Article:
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Some restaurants prepare to welcome back those dining in, while others will stay curbside

Gennaro Rusciano heats up the oven at Rusciano's Authentic Taste of Napoli in North Liberty on Thursday, May 14, 2020. (Marlon Hall/KCRG)
Gennaro Rusciano heats up the oven at Rusciano's Authentic Taste of Napoli in North Liberty on Thursday, May 14, 2020. (Marlon Hall/KCRG)(KCRG)
Published: May. 14, 2020 at 5:07 PM CDT
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Starting tomorrow morning, all restaurants across eastern Iowa can get back to serving dine-in customers- but they are limited to 50% capacity.

Ownership at some of those restaurants are eager to open up, but others say despite getting the go-ahead, they are not ready or comfortable yet.

Over the last two months, Janet Ball, a co-owner at Midtown Family Restaurant in Iowa City, admits she and her co-workers have taken a pretty big cut in business.

"We closed at noon on March 17," Ball said. "And our doors have been locked to customers since then."

While they waited, it gave them time to prepare.

"Cleaning, sanitizing, putting new floors in, putting some stainless steel in," Ball said, explaining it was easier for them to get some things done while the kitchen was closed down.

But starting Friday, they open up for the first time in 57 days- giving them even more to prepare.

"You squawk at only being able to do 50%," Ball said. "50% is more than we've done."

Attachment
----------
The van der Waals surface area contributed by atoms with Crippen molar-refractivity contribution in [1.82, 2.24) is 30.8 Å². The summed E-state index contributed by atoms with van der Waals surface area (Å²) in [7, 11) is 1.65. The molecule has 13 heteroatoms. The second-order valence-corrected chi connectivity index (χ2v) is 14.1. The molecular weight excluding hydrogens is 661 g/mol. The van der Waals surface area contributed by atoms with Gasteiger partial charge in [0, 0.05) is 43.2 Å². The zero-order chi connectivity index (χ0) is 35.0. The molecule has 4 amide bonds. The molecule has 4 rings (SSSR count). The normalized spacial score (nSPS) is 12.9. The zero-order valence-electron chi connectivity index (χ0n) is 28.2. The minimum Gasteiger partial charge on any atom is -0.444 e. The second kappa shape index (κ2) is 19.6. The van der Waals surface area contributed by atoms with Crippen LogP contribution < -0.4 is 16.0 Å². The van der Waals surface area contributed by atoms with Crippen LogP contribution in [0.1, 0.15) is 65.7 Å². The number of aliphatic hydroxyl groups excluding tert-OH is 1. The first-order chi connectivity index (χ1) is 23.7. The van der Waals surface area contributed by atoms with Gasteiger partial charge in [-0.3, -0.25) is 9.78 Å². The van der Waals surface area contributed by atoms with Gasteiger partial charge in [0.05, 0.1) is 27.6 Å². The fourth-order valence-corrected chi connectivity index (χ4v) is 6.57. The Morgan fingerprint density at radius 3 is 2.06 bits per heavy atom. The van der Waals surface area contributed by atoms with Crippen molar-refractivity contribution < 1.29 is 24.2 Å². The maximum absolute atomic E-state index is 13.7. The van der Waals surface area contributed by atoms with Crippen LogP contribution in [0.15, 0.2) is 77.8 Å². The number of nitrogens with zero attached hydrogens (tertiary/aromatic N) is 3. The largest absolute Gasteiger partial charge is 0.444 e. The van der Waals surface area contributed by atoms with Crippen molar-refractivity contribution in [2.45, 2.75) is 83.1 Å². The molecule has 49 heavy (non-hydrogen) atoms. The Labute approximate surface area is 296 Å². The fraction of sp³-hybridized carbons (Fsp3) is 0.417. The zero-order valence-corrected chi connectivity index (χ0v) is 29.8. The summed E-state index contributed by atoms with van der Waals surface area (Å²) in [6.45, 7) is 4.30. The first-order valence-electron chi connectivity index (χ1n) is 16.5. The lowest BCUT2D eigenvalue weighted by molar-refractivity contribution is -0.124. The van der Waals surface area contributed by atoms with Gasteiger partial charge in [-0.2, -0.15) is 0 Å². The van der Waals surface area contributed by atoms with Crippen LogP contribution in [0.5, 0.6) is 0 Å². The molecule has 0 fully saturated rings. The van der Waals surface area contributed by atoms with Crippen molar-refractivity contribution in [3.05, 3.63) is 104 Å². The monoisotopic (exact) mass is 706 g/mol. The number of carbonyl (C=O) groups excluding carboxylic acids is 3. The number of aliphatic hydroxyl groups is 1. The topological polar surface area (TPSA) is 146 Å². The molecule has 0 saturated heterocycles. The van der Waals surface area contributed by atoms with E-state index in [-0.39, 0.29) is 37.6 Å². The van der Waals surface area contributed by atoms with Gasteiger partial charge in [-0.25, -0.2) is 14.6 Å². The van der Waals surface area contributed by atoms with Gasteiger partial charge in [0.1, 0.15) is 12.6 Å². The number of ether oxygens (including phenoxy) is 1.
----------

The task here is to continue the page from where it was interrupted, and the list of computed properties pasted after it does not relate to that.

For a restaurant that has not taken a to-go order, getting permission to reopen, is an order they are happy to take.

"It gives you hope that the world isn't as bad as sometimes you look at it," Ball said.

While some see a chance to start from scratch- for others, that will not be the case for them on Friday.

"We don't really feel comfortable still to keep everybody, including the staff and customers and everybody else, safe enough to be able to open," said Gennaro Rusciano, the co-owner of Rusciano's Authentic Taste of Napoli in North Liberty.

Rusciano is living out his dream: cooking wood-fired food in his North Liberty restaurant. But the things he cooks will only be served curbside.

"We don't really want to rush anything," Rusciano said. "There is no need. We're thankful to the community again, we're doing pretty well."

Rusciano wants to bring back diners in the restaurant. It's the reason his restaurant is designed the way it is, with the oven in the dining room so he can introduce himself and show off his work to those eating in.

"I'm a showman," Rusciano said. "I like to be in the show. This is not a show for me."

And the show will go on for all restaurants- but for some, not yet.

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